2010, Directed by Martin Scorcese
Shutter Island is a film that means a lot to me. Not just because of how good I happen to think it is, but also because I first saw it very soon after a friend of mine passed away. While by rights I shouldn't judge a film based around situational circumstances, I found that the film's tone and execution of its quite complicated themes allowed me to take my mind off of the tragedy, while still allowing myself to go through the stages of grief. I thus thought it fitting to include this film in this series of reviews.
The film relies on a rather large and expansive twist, which is one of the best kind - one whose execution shifts the context of the film in dozens of different ways upon repeated viewing, but whose full implications are left up to the viewer. As such, I'll just give a brief synopsis, and then you should really skip to the end if you haven't seen the film. Seriously, go see it, it's awesome. I'll give you a spoiler warning, don't worry. This is a film where the twist isn't just added onto the end, but instead it forms a main segment of the premise and is woven throughout the narrative and direction.
It's 1954. Teddy Daniels (Leonardo DiCaprio) is a US Marshall with a dark past, leaving him on the hunt for his wife's murderer, Andrew Laeddis. Along with new partner Chuck (Mark Ruffalo), he heads to Ashecliffe, commonly called Shutter Island due to the Medical Institution that holds some of America's most dangerous mentally ill people. The centre is run by Dr. Crawly (Ben Kingsley), whose ideas about helping the mentally ill are years ahead of his time. As the two agents look for the missing Rachel Solando, Teddy becomes suspicious that the Island may have more secrets than he was led to believe. (Spoilers below).
The main secret being, of course, that the entire film has been an elaborate role-play on the part of Crawley and his team at the hospital, who have been allowing the Teddy Daniels persona to play out until its logical conclusion. Teddy discovers that he is in reality Andrew Laeddis himself, who killed his insane wife after she drowned their three children, and then went mad due to his inability to accept a reality in which these things had happened.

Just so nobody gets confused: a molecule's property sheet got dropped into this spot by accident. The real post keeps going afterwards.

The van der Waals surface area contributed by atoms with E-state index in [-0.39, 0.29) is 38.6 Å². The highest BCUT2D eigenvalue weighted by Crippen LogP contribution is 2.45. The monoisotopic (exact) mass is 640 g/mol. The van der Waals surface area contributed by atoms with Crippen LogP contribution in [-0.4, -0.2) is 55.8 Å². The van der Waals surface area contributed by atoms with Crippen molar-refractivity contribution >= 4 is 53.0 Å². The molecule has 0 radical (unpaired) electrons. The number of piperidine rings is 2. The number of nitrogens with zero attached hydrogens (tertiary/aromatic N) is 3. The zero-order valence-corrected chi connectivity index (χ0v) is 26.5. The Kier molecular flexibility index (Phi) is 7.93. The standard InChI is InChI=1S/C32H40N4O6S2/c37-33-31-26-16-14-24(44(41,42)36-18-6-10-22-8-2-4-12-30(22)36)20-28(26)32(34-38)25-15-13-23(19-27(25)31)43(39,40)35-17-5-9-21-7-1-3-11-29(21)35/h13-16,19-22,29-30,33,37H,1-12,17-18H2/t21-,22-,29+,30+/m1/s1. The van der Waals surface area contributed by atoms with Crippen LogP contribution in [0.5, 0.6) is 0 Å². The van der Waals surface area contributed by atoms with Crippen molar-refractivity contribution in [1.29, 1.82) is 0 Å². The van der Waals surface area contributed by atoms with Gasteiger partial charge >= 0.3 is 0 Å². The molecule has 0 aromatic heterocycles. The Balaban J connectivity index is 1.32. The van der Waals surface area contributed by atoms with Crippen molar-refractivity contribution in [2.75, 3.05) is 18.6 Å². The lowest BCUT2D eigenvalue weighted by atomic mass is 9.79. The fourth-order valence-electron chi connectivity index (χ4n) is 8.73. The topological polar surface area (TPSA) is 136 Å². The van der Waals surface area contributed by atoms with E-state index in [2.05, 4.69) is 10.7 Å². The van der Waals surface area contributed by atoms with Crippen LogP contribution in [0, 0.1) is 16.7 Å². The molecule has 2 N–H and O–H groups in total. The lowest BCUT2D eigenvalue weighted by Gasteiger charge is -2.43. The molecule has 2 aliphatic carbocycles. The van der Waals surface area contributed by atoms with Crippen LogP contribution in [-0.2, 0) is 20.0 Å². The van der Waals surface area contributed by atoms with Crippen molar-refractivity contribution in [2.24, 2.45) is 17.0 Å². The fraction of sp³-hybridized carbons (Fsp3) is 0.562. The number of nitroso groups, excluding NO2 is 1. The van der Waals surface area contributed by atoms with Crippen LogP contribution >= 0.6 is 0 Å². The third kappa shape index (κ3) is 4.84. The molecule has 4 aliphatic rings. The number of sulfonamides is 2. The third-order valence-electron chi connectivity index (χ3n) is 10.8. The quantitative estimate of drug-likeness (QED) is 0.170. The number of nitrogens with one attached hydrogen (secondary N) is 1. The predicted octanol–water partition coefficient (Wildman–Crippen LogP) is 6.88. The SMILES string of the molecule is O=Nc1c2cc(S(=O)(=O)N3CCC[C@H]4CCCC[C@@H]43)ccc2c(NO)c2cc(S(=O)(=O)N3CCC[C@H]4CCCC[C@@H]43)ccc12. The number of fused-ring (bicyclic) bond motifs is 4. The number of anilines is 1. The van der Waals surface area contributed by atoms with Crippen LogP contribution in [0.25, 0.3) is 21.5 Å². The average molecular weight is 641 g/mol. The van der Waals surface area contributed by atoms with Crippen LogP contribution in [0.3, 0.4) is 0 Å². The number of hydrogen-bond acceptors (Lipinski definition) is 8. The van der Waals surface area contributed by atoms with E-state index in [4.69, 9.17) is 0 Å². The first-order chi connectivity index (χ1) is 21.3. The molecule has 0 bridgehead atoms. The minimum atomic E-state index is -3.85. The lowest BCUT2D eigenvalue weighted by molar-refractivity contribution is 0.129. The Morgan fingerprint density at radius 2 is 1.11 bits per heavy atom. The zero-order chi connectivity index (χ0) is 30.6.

Essentially, DiCaprio and Ruffalo are both playing two characters each, and their performances are wonderfully subtle enough that from both contexts you can see each characterisation. The way that the institution takes Laeddis' fictioned imaginings of Rachel Solando and uses her as an analogue for his own experiences allows explanation for many of his dreams and hallucinations, themselves caused by withdrawl from psychiatric medication.
I'll stop there, but I could go on. Shutter Island is a film student's dream - it's filled with so much imagery that can be taken in so many different contexts, and one of the film's most incredible feats is that ability for the plot to relate so closely to the viewer's perception. The view up there is the one we're meant to believe, but you could formulate dozens of other theories as well - maybe we're being double bluffed, maybe it's not from Teddy's viewpoint at all - etc. etc.
Mention must be made, of course, of the film's score. Just like Hanna, the film's score ties it together perfectly, with most of the themes and variations coming from one of my favourite depressing strings pieces, On The Nature Of Daylight, which is a 2004 composition by modern classic composer Max Richter. It has this haunting, echoing string arrangement which makes it possibly one of the most poignant pieces of music I've ever heard, and it fits perfectly with the film and its appearances in the narrative.
Shutter Island is a tremendously well made film. One may argue that a lot of the symbolism isn't for everybody, but as an experience it's unparalleled in the detailed nature of the worldbuilding and the level of emotional punch that is maintained despite that. Whether you're watching the story of Teddy Daniels or Andrew Laeddis, Shutter Island is a brilliantly made film that stands out as one of the best thrillers of 2010.
NEXT WEEK: We take a trip down to Pleasantville.